Vaya con Dios

Englisch

Vaya con Dios

VAYA CON DIOS

Now the Hacienda is dark,
the town is sleeping.
Now the time has come to part,
the time for weeping.
Vaya Con Dios my darling,
vaya Con Dios my love...
Now the mission bells
are softly ringing,
if you listen with your heart
you'll hear then singing...
Vaya Con Dios my darling,
vaya Con Dios my love...

Wherever you may be
I'll be beside you,
although you're many million
dreams away,
each night I'll say a prayer
a prayer to guide you,
to master every lonely hour
of every lonely day...

Now the dawn is breaking through
a gray tomorrow,
but the memorys that we share
are there to borrow...
Vaya Con Dios my darling,
vaya Con Dios my love...

Vaya Con Dios my love.

Video
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Spanisch

Vaya con Dios

VAYA CON DIOS

Ahora la Hacienda está oscura,
el pueblo está durmiendo.
Ahora ha llegado la hora de partir (fenecer)
la hora de llorar
Vaya con Dios cariño
vaya con Dios mi amor...
Ahora las campanas de la misión
suenan (repican) suavemente
Si escuchas con tu corazón
las oirás cantar...
Vaya con Dios querido
vaya con Dios mi amor...

Estés donde estés
Estaré a tu lado
aunque distes de muchos millones
de sueños
cada noche rezaré una oración
una oración para guiarte
para dominar cada hora de soledad
de cada día de soledad...

Ahora amanece
un mañana gris
pero los recuerdos que compartimos
descansan allí...
Vaya con Dios querido
vaya con Dios mi amor...

Vaya con Dios mi amor.

Von DRIS78 am So, 18/08/2013 - 23:18 eingetragen
Last edited by DRIS78 on Do, 22/08/2013 - 14:58
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roster 3134 Wochen 5 Tage
skylab.rand34 Wochen 5 Tage
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Kommentare
skylab.rand     August 18th, 2013

I don't understand one thing: Why is she telling him, Vaya, as if she's addressing him with respect, when the simple and informal, Ve con Dios is more appropriate?

roster 31     August 21st, 2013

"Vaya con Dios" is a traditional expression, no longer used in regular situations. Therefore, you don't have to change it according to the person you are addressing to.
However, nowadays, “vaya con Dios” is still used among older and country people, and also by priests as a way of giving a blessing. Similar phrases, “que Dios te acompañe” (as Yorsh suggested) meaning “may God be with you” and “ve con Dios” meaning “go with God”, are also used by elderly folks. With the pass of the years, the old expression has been reduced to the regular, every day ADIOS.

DRIS78     August 18th, 2013

You're right. The Spanish today would say "Que vayas con Dios"
Definitely, as you 've just said it's a sign of infinite respect.
Dearly
Driss

Yorsh Kosher     August 18th, 2013

Here in México we say "Que Dios te acompañe" (That God be by your side) or "Ve con Dios". Vaya con Dios is used too. As a matter of fact the frase was used in Seinfield. Laughing out loud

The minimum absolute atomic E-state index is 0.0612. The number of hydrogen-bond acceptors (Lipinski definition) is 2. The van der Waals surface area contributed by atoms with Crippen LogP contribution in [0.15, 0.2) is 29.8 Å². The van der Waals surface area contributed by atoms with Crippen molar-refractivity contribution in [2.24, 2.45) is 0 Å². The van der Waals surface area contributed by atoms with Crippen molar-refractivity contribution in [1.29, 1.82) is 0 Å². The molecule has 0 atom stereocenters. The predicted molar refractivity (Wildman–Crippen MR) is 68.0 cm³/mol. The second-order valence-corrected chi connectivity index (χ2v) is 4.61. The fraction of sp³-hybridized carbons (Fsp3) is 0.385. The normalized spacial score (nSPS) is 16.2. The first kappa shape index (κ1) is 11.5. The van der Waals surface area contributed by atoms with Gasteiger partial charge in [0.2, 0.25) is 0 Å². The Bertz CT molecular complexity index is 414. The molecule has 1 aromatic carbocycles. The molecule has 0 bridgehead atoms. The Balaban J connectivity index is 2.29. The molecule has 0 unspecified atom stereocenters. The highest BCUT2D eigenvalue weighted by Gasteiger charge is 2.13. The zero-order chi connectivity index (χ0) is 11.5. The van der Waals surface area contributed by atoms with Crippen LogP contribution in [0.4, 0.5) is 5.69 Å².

skylab.rand     August 18th, 2013
5
DRIS78     August 18th, 2013

You're right. The Spanish would say "Que vayas con Dios" or "ve con Dios"
Definitely, as you've just said, it's a sign of infinite respect.
Dearly
Driss

DRIS78     August 18th, 2013

Thank you Yorsh Kosher for your help. Smile

roster 31     August 21st, 2013

Hi Dris!
I assume you read my comment in regards to the title. I wan to add that, in this particular case, when she/he is 'gone' forever, it is very appropriate to wish her/him "to be with God".
I want to point out three things:
1. seventh verse - should be "las campanas de la misión" (singular)
2. I don't think the word 'vera' sounds right in this type of song. I think your parenthesis 'a tu lado' is much better.
3. In the last stanza, "Ahora amanece una mañana gris", means "a morning", and here they are talking about the future (a tomorrow), which should be "UN mañana", (masculine).

Thank you for your translation. Good job.

DRIS78     August 21st, 2013

Hi roster.
I agree with you. I'll correct these points right now.
Thank you for your help! Smile

roster 31     August 21st, 2013

Thank you for considering my suggestions. Well done!

roster 31     August 22nd, 2013

Late comment
I was never satisfied with the line "la ciudad está durmiendo", and I see now why:
This is country music and, in Spanish, the word 'ciudad' is too civilized and sophisticated for this type of song. I think the right word would be "pueblo". By saying 'pueblo' is clear that you refer to the place (town) as well as its people.
Would you change it?

DRIS78     August 22nd, 2013

Done. Thank you so much for your help. Smile

roster 31     August 22nd, 2013

It sounds better, right?

Thank you

DRIS78     August 22nd, 2013

Yes it definitely sounds better Smile